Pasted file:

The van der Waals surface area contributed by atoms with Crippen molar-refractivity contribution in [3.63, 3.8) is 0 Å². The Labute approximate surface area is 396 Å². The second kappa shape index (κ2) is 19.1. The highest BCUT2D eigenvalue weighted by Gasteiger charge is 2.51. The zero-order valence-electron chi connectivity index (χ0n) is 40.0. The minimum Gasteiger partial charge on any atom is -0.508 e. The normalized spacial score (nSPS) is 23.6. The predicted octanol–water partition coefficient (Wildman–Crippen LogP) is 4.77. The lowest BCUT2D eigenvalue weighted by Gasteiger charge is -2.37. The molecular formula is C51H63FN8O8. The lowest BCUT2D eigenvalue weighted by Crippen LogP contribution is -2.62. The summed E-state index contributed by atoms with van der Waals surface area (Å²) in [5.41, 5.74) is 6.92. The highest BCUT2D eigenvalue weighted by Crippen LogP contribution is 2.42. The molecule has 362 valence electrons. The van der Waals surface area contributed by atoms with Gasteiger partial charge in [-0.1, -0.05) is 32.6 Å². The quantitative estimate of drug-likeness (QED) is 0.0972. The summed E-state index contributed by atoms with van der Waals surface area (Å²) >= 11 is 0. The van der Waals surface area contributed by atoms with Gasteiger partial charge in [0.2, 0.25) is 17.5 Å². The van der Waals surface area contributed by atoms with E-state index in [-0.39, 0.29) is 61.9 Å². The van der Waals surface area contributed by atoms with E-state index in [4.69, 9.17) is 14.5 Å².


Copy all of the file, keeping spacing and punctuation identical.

The van der Waals surface area contributed by atoms with Crippen molar-refractivity contribution in [3.63, 3.8) is 0 Å². The Labute approximate surface area is 396 Å². The second kappa shape index (κ2) is 19.1. The highest BCUT2D eigenvalue weighted by Gasteiger charge is 2.51. The zero-order valence-electron chi connectivity index (χ0n) is 40.0. The minimum Gasteiger partial charge on any atom is -0.508 e. The normalized spacial score (nSPS) is 23.6. The predicted octanol–water partition coefficient (Wildman–Crippen LogP) is 4.77. The lowest BCUT2D eigenvalue weighted by Gasteiger charge is -2.37. The molecular formula is C51H63FN8O8. The lowest BCUT2D eigenvalue weighted by Crippen LogP contribution is -2.62. The summed E-state index contributed by atoms with van der Waals surface area (Å²) in [5.41, 5.74) is 6.92. The highest BCUT2D eigenvalue weighted by Crippen LogP contribution is 2.42. The molecule has 362 valence electrons. The van der Waals surface area contributed by atoms with Gasteiger partial charge in [-0.1, -0.05) is 32.6 Å². The quantitative estimate of drug-likeness (QED) is 0.0972. The summed E-state index contributed by atoms with van der Waals surface area (Å²) >= 11 is 0. The van der Waals surface area contributed by atoms with Gasteiger partial charge in [0.2, 0.25) is 17.5 Å². The van der Waals surface area contributed by atoms with E-state index in [-0.39, 0.29) is 61.9 Å². The van der Waals surface area contributed by atoms with E-state index in [4.69, 9.17) is 14.5 Å².